How Hotel Restaurants Have Adapted and Remained Successful During COVID-19
Anyone who’s been paying attention knows that the COVID-19 pandemic is far more than a public health crisis. It’s also an economic menace as well. But of all the industries impacted by the outbreak, few have been hit harder than the hospitality sector.
For hotel restaurants, though, the situation has been especially challenging. Not only are people not dining in, but they’re also not traveling. Whether this is due to the ongoing and widespread lockdowns or it’s due simply to the fear of the virus, the simple fact is that people are still staying home in significant numbers.
Despite these unprecedented challenges, however, hotel restaurants are innovating and adapting. And many have found new ways not only to survive but to prosper.
Changing the Service Model
It’s by no means quick, easy, or necessarily cheap to shift your menus and your service model from dine-in to carry out. However, hotel restaurants are having some important successes in doing exactly that.
Offering grab-and-go options can be an ideal way to avoid shutting your establishment down entirely. This change in the service model can also allay the fears of customers who don’t like the idea of eating indoors, even in a socially distanced space.
Better still, hybrid models that feature packaged and prepared foods can be especially attractive for families who still want access to restaurant-quality food without having to make a daily trip into town. In fact, one acclaimed executive chef for the Cotton House Hotel reported a 90% increase in grab-and-go sales after dining rooms closed.
The Peril and Promise of Reopening
If carryout, delivery, or grab-and-go isn’t exactly tenable, though, there is still hope. Reopenings are happening, even if on a limited basis, and even with the possibility of more future shutdowns.
But this by no means suggests that it’s going to be business as usual. Your guests are going to need a lot of reassurance that it’s safe to dine in your restaurant. Hotel restaurants that have been most successful in their reopenings are those that have been most transparent about their safety and sanitation practices.
To be able to be transparent, though, you’re going to need something to show your guests — and your community. As a restaurant operator, you’re certainly already quite familiar with what it takes to maintain rigorous public health and safety standards. You’re likely already quite skilled in ensuring that your employees are frequently and thoroughly washing their hands, along with ensuring that hand and surface sanitizers are always at the ready.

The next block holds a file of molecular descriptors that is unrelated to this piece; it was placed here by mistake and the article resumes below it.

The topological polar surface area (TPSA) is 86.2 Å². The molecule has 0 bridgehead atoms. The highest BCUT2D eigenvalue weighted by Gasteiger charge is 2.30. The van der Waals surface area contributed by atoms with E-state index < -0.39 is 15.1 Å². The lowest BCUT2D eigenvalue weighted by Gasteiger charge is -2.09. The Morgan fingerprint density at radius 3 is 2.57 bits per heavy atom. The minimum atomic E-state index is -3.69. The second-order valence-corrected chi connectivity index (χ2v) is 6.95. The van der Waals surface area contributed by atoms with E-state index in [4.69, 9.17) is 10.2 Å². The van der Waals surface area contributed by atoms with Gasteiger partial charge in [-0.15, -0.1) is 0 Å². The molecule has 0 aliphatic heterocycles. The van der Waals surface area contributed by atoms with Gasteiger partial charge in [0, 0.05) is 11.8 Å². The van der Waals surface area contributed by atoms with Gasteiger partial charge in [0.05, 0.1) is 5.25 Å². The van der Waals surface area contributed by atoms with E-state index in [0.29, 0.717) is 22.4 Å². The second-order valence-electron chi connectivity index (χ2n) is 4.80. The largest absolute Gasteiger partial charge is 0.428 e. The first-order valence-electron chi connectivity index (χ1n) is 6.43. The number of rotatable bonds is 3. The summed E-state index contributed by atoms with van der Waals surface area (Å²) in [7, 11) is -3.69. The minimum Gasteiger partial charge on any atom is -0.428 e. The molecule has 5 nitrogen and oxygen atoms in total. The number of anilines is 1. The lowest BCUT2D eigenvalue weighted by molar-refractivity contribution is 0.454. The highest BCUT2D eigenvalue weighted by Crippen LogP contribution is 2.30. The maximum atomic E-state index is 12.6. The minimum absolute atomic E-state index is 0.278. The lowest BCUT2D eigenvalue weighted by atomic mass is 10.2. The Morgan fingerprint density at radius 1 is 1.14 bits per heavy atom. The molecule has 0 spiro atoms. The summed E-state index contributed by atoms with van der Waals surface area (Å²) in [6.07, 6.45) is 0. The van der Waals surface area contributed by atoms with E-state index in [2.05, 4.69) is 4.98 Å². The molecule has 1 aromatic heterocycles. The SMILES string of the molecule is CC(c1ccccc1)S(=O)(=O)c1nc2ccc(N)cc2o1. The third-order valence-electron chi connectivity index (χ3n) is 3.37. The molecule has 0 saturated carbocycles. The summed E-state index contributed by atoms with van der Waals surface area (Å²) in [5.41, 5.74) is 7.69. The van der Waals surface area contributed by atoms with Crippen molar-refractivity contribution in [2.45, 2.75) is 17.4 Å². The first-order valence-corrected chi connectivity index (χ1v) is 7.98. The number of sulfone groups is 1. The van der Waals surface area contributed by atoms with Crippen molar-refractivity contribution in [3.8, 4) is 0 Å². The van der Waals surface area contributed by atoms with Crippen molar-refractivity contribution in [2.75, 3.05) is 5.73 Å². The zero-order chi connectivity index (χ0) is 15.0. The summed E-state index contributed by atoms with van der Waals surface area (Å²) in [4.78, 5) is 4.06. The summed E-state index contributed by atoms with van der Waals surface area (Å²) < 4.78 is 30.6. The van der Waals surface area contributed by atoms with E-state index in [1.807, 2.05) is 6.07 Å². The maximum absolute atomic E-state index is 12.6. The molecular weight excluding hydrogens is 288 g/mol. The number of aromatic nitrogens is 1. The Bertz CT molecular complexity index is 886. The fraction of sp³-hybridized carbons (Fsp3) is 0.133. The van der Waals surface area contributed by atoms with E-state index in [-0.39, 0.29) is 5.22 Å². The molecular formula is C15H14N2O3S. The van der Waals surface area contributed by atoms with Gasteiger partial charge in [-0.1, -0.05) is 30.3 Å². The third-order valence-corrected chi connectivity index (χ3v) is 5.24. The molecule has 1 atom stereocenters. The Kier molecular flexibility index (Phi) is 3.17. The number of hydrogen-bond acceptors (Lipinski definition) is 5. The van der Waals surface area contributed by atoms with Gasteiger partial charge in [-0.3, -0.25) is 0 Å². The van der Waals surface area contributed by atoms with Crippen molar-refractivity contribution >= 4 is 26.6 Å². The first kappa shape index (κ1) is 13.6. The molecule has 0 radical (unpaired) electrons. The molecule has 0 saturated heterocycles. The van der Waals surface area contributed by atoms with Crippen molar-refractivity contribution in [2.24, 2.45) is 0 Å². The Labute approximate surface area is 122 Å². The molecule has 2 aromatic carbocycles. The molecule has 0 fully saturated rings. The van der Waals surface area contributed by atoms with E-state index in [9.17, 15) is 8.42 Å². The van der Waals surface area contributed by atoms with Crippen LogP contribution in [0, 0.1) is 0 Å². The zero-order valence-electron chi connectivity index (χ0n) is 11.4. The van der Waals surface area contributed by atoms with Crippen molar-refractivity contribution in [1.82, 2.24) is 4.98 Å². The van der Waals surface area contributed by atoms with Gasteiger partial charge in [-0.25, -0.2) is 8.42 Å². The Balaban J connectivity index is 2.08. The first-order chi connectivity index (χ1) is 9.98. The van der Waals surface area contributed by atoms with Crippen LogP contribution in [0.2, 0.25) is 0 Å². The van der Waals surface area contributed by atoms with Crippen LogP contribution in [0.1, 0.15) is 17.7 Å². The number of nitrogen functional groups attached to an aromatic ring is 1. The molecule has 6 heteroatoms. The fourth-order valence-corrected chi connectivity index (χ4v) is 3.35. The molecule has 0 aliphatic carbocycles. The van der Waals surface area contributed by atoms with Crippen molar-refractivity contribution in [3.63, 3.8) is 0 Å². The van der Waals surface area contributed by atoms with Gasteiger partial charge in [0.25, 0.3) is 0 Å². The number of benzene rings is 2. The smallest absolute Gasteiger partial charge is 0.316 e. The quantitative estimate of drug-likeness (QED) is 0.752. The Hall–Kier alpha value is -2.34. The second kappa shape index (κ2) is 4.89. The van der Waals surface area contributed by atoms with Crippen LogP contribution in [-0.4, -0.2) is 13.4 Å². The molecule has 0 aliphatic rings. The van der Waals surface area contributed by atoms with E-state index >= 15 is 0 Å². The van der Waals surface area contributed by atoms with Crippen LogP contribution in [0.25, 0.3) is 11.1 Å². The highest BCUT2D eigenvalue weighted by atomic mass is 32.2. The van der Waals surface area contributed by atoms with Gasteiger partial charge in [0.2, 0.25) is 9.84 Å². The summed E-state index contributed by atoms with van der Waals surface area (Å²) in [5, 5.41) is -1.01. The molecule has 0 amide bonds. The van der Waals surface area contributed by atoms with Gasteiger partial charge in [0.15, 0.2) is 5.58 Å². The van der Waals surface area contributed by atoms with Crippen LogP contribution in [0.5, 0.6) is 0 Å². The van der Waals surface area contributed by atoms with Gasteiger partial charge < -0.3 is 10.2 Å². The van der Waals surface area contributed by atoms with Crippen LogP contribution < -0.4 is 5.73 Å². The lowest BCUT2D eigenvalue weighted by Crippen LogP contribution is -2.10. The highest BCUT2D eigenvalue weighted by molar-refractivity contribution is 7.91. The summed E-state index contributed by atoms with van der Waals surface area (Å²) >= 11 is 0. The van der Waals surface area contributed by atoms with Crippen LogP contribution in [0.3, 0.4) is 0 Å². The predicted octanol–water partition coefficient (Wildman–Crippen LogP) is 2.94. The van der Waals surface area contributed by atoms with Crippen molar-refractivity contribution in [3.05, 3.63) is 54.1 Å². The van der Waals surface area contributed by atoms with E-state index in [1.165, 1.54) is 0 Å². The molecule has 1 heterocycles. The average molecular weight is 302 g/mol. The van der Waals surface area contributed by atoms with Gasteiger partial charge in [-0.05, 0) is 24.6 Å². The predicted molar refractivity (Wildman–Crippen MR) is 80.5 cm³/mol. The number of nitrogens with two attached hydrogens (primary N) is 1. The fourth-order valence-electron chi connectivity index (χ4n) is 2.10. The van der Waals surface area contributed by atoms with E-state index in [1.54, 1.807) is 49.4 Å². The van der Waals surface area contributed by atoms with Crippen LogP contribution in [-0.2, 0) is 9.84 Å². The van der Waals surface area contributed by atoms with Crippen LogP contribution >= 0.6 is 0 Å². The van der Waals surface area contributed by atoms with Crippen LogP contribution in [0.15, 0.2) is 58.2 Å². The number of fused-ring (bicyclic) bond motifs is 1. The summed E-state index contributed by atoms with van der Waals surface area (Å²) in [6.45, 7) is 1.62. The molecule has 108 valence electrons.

To reassure and attract your guests, though, and to protect the community as a whole, you’re going to need to take your health, hygiene, and sanitation standards and practices to the next level. From a public health standpoint, reopenings are a perilous process.
Hotel restaurants, because they are by definition oriented primarily to guests from outside of the community, have a special responsibility to work hard to ensure that their store doesn’t help to introduce or spread infection in the community.
A number of technologies are emerging, for example, to make contactless service easier and more convenient. For example, online ordering and mobile digital payments reduce the likelihood that the virus could be acquired through contact with high-touch surfaces.
However, as winter looms in the northern hemisphere, outdoor service, which is perhaps the best option that reopened restaurants had for dining in, isn’t really going to be feasible. At the same time, operating at 25% or even 50% capacity inside might not be sustainable either.
And, with the global economy under duress, securing financing to help make it through the lean times can be more difficult than usual. For small businesses with less capital on hand to collateralize a loan, government funding can be an accessible option. The best bet, though, will likely be to reduce overhead as much as possible, while eking out as much revenue whenever and wherever you can.
This, too, is where technology may well come to the rescue. For example, a booking engine can not only be used to speed payment processing but can also be used to optimize your seating strategy. This way, you’re minimizing gap times between reservations, ensuring you’re squeezing the most seatings possible into that 25 or 50% capacity.
Prospering in the wake of the coronavirus is not easy for any business, but it’s a particular challenge for the hospitality industry. Hotel restaurants are especially hard-hit, as communities go into lockdown, tourism grinds to a halt, and precious few people are willing to take a chance on dining in.
Despite these challenges, though, it is possible for hotel restaurants to make a good go of it. It just takes a bit of strategy, some perseverance, and a lot of creativity. Survival for many hotel restaurants means the willingness and capacity to innovate, not only in your business technology but also in your service model.
Author: Luke Smith